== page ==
10 Greek Eating Habits That Will Boost Your Health

Take one look at her recipes and it’s clear that Benardis is a fan of herbs — one variety or another pops up in almost all of her dishes or is the star of the meal, like in this Fresh Herb Salad. “Herbs are a great way to boost the flavor of dishes without the added calories,” she says. “I add herbs to teas, stews, desserts, salads, Greek filo pies, soups, slow cooker vegetables — and meats, fish, and poultry that are about to be grilled or baked.” And while fresh, raw herbs are great, don’t be afraid to get creative with them. “I also submerge them in salt with some lemon zest and use the salt to flavor my dishes,” says Benardis. “Or I sometimes deep-fry them to add as garnish to a dish and use them to infuse my olive oils and herbed feta cheese.”

5. Serve greens with everything

“Leafy greens are essential in Greek cooking,” says Benardis. “I recall the many trips to the mountains with my grandmother during my childhood years living in Greece to gather various wild greens that we would toss in salads, add to stews, or simply boil and dress with olive oil and lemon juice.” In ancient Greece they were used for medicinal purposes, and to this day Greeks consume a high volume of wild greens, which are high in antioxidants, vitamins, and minerals, she says. Children are even taught to identify different types of wild greens, and it’s not unusual to see them playing the ‘horta hunting games’ during organized family excursions to gather them, says Benardis. Regardless of what you’re preparing, there’s room for leafy greens: Throw a handful in soups,smoothies, omelets, salads — you name it!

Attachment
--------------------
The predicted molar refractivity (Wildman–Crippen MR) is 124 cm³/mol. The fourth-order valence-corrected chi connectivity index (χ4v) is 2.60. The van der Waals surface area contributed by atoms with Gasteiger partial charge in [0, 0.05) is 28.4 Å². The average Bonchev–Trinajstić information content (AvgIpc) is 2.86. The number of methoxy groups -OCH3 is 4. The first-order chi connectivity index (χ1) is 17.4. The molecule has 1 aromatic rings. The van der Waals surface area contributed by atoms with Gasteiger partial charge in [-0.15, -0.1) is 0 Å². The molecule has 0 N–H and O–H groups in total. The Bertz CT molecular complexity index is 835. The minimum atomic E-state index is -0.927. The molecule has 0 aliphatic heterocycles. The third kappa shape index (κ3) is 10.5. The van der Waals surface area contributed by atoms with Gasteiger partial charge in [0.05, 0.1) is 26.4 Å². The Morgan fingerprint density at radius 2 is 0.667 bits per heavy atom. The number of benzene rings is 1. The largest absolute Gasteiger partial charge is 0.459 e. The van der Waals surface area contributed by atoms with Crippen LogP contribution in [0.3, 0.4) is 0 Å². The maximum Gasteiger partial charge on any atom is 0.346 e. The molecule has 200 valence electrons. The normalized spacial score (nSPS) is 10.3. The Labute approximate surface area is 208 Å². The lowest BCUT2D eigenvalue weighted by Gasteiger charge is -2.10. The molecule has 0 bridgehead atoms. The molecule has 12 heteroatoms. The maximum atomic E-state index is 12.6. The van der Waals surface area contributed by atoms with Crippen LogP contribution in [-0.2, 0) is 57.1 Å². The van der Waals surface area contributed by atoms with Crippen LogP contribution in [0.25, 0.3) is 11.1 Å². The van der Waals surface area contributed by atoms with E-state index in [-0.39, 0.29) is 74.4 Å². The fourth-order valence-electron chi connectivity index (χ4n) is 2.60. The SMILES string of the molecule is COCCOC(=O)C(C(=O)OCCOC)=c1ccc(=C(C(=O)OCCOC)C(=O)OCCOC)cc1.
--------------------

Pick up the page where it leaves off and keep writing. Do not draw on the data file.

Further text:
6. Use wholesome ingredients — and know where they come from

Benardis shares a story about one of her favorite ingredients to incorporate into mousse: mastic. The resin comes from a tree that can only be grown in Greece, so when people try to grow it in other places, the tree dies, she explains. While most of us don’t have an exotic tree growing in our backyard, the moral of the story is to stick to ingredients that are in season and local to where you live. “The first way I source my ingredients is to visit the local farmer’s markets, which sell a variety of seasonal fresh organic ingredients at lower prices than their retail counterparts,” says Benardis. She then supplements those organic ingredients with foods from grocery stores and local international food stores that sell imported Greek and European ingredients. Take a hint from Benardis’s recipe box and plan your meals around what’s in season in your area. Not only will youshave money off your grocery bill, but you’ll also be able to mix up your menu and try new ingredients.”

7. Keep it simple

Forget processed foods with a laundry list of ingredients. Benardis says that “each dish should be simple: made with a bit of oil, a pinch of salt, and cumin.” This back-to-the-basics approach will have positive effects on your grocery bill, health, and waistline. “In Greek cookery, ingredients are used moderately and simply, and they do not overpower the other ingredients,” she says. “The aim is to achieve harmony and balance so that each ingredient sings.”

8. Add a little cheese